Fredericton, N.B. -The New Brunswick Association for Community Living (NBACL) presented eight National Inclusive Education Awards for leadership in Inclusive Education across New Brunswick during a ceremony at Government House today.
Introduced by the Canadian Association for Community Living (CACL), the awards recognize individuals, schools, early learning centres, and organizations who work every day to ensure all learners are included in education, school life and their community.
The ceremony was organized by NBACL and hosted by the Honourable Jocelyne Roy Vienneau, Lieutenant Governor of New Brunswick.
Her Honour Jocelyne Roy Vienneau and CACL President Joy Bacon presented the awards to recipients representing the continuum of inclusion throughout the educational cycle: the owner of a bilingual early learning and child care centre; a School Intervention Worker; an entire class of students at a francophone elementary school; an Education Support Resource Teacher; two high school teachers; a francophone leader in inclusive education for L’Agence Familial et Petite Enfance for the North West; and an instructor with the New Brunswick Community College.
“New Brunswick is a leader in Inclusive Education, not only nationally, but internationally as well,” said Joy Bacon, President of CACL. “This past year alone, the New Brunswick Association for Community Living welcomed delegates from England, Ireland, and Australia, showcasing our model for inclusive education on a world stage.”
Those we are celebrating today join an impressive group of past recipients all honoured for their unwavering efforts to ensure no one is excluded from experiencing school life and learning with their peers.
“Thank you to the leaders of inclusive education who we have honoured here today for continuing this work, and moving our schools forward,” said Joy Bacon.
New Brunswick’s recipients of the 2019 National Inclusive Education Awards are:
Melissa LeBlanc, owner of Mon École/My School, for creating an inclusive environment to allow all children to fully participate. When some children needed sensory supports, she made them available to all children. She finds activities that all children can participate in, removing the barriers from the start. Through a quality grant she received, she made the outdoor play area wheelchair and stroller accessible.
Anna Buckley, School Intervention Worker at Fairvale Elementary school in Rothesay, for her leadership in turning Zones of Regulation and Superflex into school wide practices. Each corner of the Zones of Regulation room has a different colour and students go to the corner in the room that represents how they are feeling to practice strategies to help them return to the green zone.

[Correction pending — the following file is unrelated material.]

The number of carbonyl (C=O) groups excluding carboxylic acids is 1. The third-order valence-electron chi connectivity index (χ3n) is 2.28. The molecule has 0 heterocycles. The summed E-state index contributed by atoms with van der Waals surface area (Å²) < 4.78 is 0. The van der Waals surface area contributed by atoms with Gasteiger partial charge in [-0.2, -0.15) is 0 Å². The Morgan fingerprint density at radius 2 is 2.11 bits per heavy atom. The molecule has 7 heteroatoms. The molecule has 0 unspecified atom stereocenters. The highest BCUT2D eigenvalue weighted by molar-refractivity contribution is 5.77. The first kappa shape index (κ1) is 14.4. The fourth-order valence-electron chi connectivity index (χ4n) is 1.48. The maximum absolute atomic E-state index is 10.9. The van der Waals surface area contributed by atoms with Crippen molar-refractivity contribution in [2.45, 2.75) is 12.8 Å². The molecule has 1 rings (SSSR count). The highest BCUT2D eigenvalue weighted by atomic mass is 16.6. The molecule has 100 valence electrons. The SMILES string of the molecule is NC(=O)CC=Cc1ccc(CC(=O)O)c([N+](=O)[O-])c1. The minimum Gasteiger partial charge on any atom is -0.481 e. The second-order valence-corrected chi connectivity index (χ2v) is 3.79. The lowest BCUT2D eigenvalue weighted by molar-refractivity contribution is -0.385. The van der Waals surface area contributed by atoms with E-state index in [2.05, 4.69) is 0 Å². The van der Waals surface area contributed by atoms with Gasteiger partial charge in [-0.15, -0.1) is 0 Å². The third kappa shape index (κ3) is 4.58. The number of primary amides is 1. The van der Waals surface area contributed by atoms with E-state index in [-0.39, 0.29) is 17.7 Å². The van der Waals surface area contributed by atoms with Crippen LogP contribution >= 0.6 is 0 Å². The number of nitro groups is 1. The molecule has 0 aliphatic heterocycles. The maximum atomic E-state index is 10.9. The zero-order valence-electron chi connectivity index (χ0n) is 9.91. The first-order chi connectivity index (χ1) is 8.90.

Linda LeBlanc and her past group of grade one and two students at École Abbey-Landry in Memromcook for their leadership in inclusion for supporting their classmate Destiny LeBlanc. The students spearheaded a fundraiser, which went viral, to aid in purchasing Destiny a new wheelchair by collecting tabs from aluminum cans. In the end, they collected enough tabs and funds from fundraising and donations to outright buy the $10,000 wheelchair.
Kelly Loukes, Education Support Teacher – Resource at George Street Middle School in Fredericton, for going above and beyond for the benefit of everyone in the school, teachers and students alike. She provides opportunities for students to teach one another about their differences, doing a lot of work with students to help them embrace diversity and respect each other. She also focuses on the students’ social and emotional needs because she feels they are sometimes more important in the long run. She has created support opportunities for students who might struggle during unstructured times, and focuses on teaching students how they learn best and how to ask for what they need as a learner.
David Taylor, high school math and physical education teacher at St. Stephen High School in St. Stephen for removing barriers to learning in higher academic classes and showcasing Universal Design through his inclusion of a student in both of these classes who is legally blind and using the supports they required with the entire class.
Jenny Shea, music teacher at Rothesay High School in Rothesay, who leads by example, treating all students like she wants to be treated. She creates a class environment where everyone is respected and supported. Starting everyone off with the basics and their skill level and then individually pushes them to the next step; she makes sure everyone has the support needed to succeed. She is a leader in the school; when other teachers see that something is working in her class, they will try it in their class.
Brigitte LaPointe, executive director at L’Agence Familial et Petite Enfance for the North West for her leadership in inclusive education across Northwestern New Brunswick. Brigitte is active in providing person centered support to the families she supports, going above and beyond to ensure a seamless transition to elementary school.
Denise Carroll, instructor at NBCC Miramichi, for consistently showing commitment and passion for inclusive education that is both demonstrated in her teaching and emulated in the students that go on into the Human Services field. As a role model, she exhibits a compassion and understanding for inclusivity that goes above and beyond most people, treating everyone she encounters with dignity and respect.
NBACL is a provincial, non-profit organization that works on behalf of children and adults with an intellectual or developmental disability and their families. We work to ensure that people with an intellectual or developmental disability, with the support of their families, have the option to choose the supports they need to live meaningful lives and participate in their communities as valued and contributing members.